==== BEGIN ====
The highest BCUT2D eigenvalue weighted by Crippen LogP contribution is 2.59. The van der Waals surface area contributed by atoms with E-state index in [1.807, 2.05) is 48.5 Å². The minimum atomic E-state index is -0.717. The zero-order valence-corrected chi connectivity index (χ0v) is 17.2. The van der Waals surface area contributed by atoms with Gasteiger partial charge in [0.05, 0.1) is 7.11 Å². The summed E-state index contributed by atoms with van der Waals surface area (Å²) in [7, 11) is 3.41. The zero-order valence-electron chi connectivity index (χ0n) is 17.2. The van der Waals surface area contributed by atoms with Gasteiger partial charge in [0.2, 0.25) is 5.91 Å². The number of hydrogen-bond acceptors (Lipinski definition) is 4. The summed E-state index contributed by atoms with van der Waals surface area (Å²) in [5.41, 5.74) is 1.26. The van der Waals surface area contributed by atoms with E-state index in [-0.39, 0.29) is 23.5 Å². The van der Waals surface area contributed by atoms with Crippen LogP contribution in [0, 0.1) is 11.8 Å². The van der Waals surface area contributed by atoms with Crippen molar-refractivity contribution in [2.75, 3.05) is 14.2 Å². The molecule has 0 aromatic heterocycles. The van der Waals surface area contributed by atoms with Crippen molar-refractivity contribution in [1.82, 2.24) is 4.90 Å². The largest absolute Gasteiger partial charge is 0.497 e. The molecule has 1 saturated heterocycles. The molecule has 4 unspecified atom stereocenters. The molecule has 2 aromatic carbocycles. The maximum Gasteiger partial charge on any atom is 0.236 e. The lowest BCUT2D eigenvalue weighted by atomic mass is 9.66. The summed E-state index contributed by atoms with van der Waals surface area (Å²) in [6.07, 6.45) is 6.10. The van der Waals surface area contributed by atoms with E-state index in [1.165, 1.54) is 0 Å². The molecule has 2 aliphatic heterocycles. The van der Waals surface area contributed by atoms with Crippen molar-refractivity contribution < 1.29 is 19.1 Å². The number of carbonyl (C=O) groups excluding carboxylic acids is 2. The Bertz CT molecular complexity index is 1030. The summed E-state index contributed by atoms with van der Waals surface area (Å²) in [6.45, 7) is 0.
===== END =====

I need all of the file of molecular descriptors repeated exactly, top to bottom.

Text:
The highest BCUT2D eigenvalue weighted by Crippen LogP contribution is 2.59. The van der Waals surface area contributed by atoms with E-state index in [1.807, 2.05) is 48.5 Å². The minimum atomic E-state index is -0.717. The zero-order valence-corrected chi connectivity index (χ0v) is 17.2. The van der Waals surface area contributed by atoms with Gasteiger partial charge in [0.05, 0.1) is 7.11 Å². The summed E-state index contributed by atoms with van der Waals surface area (Å²) in [7, 11) is 3.41. The zero-order valence-electron chi connectivity index (χ0n) is 17.2. The van der Waals surface area contributed by atoms with Gasteiger partial charge in [0.2, 0.25) is 5.91 Å². The number of hydrogen-bond acceptors (Lipinski definition) is 4. The summed E-state index contributed by atoms with van der Waals surface area (Å²) in [5.41, 5.74) is 1.26. The van der Waals surface area contributed by atoms with E-state index in [-0.39, 0.29) is 23.5 Å². The van der Waals surface area contributed by atoms with Crippen LogP contribution in [0, 0.1) is 11.8 Å². The van der Waals surface area contributed by atoms with Crippen molar-refractivity contribution in [2.75, 3.05) is 14.2 Å². The molecule has 0 aromatic heterocycles. The van der Waals surface area contributed by atoms with Crippen molar-refractivity contribution in [1.82, 2.24) is 4.90 Å². The largest absolute Gasteiger partial charge is 0.497 e. The molecule has 1 saturated heterocycles. The molecule has 4 unspecified atom stereocenters. The molecule has 2 aromatic carbocycles. The maximum Gasteiger partial charge on any atom is 0.236 e. The lowest BCUT2D eigenvalue weighted by atomic mass is 9.66. The summed E-state index contributed by atoms with van der Waals surface area (Å²) in [6.07, 6.45) is 6.10. The van der Waals surface area contributed by atoms with E-state index in [1.165, 1.54) is 0 Å². The molecule has 2 aliphatic heterocycles. The van der Waals surface area contributed by atoms with Crippen molar-refractivity contribution < 1.29 is 19.1 Å². The number of carbonyl (C=O) groups excluding carboxylic acids is 2. The Bertz CT molecular complexity index is 1030. The summed E-state index contributed by atoms with van der Waals surface area (Å²) in [6.45, 7) is 0.